Numerous scientific studies around the world indicate that a significant proportion of people carry an outdated, negative picture of psychiatry and mental illness. Still, the mentally ill is seen as a failure, unable to cope with the challenges of life; which is inherited as such. Social reasons are often neglected, which make some people unsuccessful and therefore develop mental disorder. Poorly informed people put patients under a common denominator. They do not distinguish mentally ill from psychosis from the one with weakness or severe depression, not to mention the many patients with functional, neurotic disorders. All mentally ill cause are feared, so they are avoided. All over the world, everyone would prefer to be physically ill, but no-mentally ill.

    The problem identified has existed for centuries. For our country it is no different than for many other, even highly developed countries. We know little about the way of life and the experiences of the mentally ill. There is not enough Bulgarian, widely popular and yet sufficiently scientific literature about the mental illness, its variants and ways of treatment.

     All of these reasons, each separately and taken together, provoked the emergence of this study. To see the two points of view on the problem - that of the mentally healthy and the mentally ill - means to show once again the significance of the problem and the position of the specialists - doctors and psychologists.

   Key words: stigma, mental illness, social opinion


Importance of the problem

   Stigma and discrimination as phenomena are present in every society (Hans Kurt, 2011). Stigmatization is the process of "piercing; of the placement of a stamp "(Greek) - a well-known, practical phenomenon in animals, and in olden times and in slaves. H. Hinterhuber (2002) mentions that in the new era, the term is borrowed from medicine to reflect the fact that certain diseases are subject to prejudices, the severe consequences of which are not only for people subject to social exclusion and discrimination but also for society as a whole.

    Especially undesirable is the difference in people when it leads to reduced social realization and incorporation. It is precisely because of this fact that stigmatization is not only a one-off negative assessment but a persistent process of lasting negative attitude. Once this process has sprung up, it is fed by people because of lack of knowledge about the subject because of disinformation, or because the authorities and opinion leaders do not address the problem and in this sense tolerate its existence (C.Lauber, C. Nordt, L. Falcato , W. Rössler, 2002, 2003).

     Each culture builds long-lasting attitudes toward certain unwanted features. In sociology this is called a "negative stereotype" (openthedoors / 2002). The more solid, the one-sided and the ultimate is a public opinion, the more definite it becomes a belief that stigmatizes.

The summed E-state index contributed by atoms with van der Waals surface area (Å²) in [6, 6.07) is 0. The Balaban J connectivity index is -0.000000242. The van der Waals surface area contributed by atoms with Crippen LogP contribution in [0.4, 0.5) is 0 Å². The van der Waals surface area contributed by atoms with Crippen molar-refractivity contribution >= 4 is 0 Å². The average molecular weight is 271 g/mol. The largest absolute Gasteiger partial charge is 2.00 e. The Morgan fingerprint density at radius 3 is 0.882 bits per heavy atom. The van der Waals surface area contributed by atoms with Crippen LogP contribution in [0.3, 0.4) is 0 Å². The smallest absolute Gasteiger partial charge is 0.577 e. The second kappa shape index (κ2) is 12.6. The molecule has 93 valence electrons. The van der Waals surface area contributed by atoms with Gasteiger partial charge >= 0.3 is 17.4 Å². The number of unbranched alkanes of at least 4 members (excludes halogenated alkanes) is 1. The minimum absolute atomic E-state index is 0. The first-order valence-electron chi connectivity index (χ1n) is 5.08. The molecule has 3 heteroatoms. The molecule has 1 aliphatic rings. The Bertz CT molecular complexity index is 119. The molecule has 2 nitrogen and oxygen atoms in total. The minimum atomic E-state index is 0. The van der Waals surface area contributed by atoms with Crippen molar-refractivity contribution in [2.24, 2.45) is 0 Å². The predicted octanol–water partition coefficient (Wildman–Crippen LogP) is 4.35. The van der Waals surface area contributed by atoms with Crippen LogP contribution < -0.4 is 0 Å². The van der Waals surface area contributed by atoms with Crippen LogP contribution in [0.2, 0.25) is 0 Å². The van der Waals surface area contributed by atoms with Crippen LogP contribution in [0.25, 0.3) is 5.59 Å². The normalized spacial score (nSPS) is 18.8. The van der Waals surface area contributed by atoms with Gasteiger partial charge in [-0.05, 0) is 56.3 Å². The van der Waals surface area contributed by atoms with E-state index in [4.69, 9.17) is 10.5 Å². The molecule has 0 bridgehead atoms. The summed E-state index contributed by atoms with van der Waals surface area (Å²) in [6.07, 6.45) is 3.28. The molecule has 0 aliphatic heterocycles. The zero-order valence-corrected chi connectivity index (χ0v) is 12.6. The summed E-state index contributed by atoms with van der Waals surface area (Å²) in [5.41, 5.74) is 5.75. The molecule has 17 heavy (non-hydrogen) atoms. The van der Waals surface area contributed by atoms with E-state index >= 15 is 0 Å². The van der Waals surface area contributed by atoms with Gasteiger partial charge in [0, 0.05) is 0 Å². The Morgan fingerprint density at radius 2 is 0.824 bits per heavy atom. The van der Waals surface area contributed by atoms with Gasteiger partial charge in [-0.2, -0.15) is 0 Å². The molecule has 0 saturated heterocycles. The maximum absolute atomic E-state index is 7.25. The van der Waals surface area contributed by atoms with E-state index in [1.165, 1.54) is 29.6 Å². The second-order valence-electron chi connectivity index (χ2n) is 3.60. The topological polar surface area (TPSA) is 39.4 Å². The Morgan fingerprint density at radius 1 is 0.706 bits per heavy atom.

Individuals considered under the general denominator of the negative stereotype begin to lose their individuality. They are united in a category other than the category of other people, so that society suddenly turns out to be "us" and "them". The non-stigmatized retreat to avoid being accidentally included in the group of already stigmatized ones. The stigmatized, in turn, also withdraw in order not to be injured anymore.

    The ultimate result of the behavior of both social groups is only a deepening of the "stigma" phenomenon.

     The Global World Burden of Diseases (2000) report of the World Bank, WHO and Havard University found that among the 10 most commonly debilitating diseases in the world, 4 are mental illnesses. First of all, depressive states are placed in importance, with only 30% being actively treated. With respect to sickness retirement, mental illnesses are leading the list.

     The stigmatization as a phenomenon is equally fed by the group of the mentally healthy and the group of the patients.

     For healthy stigmatization it has its protective function. According to H. Meller (2000), the different scares; the more that different, which makes us powerless. The fear of not being ill is especially strong when the nature of the mental disorder is not known, and when the belief that "the mentally ill is guilty of his own, that he is a failure. "

     For S. Bailey (1999) one's fear of being denied by a social group does not "allow" (psychologically) to have the readiness to know the different (mental illness). A. Finzen (2011) argues that society through stigma takes care of its prosperity, forgetting individuals.

    The mentally ill, in turn, in order to keep himself and his family in particular, prefers not to expose his suffering, and thus allows false views to emerge and erupt.

     Only in recent years have appeared scientific screening methods such as those reported by B. Schulze, Angermeyer MC (2003); Link BG, Yang LH, Phelan JC et al. (2004); Pinfold V, Byrne P, Toulmin H. (2005); Buizza C, Schulze B, Bertocchi E. et al. (2007), which make it possible to conceptualize stigma through the eyes of the sick. Since 2009, according to Beate Schulze, Heather Stuart, Steffi G. Riedel-Heller, ISE has been the world's first ISE questionnaire for double tracking of sufferer's experience of staging treatment. As reported by Christian Horvath (2000), the way of survival of stigma is essential for the healing process and the outbreak of the disease. He talked about the "secondary mental illness" resulting from a stigmatization experience. It is treated as the cause of recently reported high suicidality among mentally ill (

M. C. Angermeyer (2003) provides numerous, over the years, examples of unconscious reinforcement of stigmatization by mass media, literature, and film production.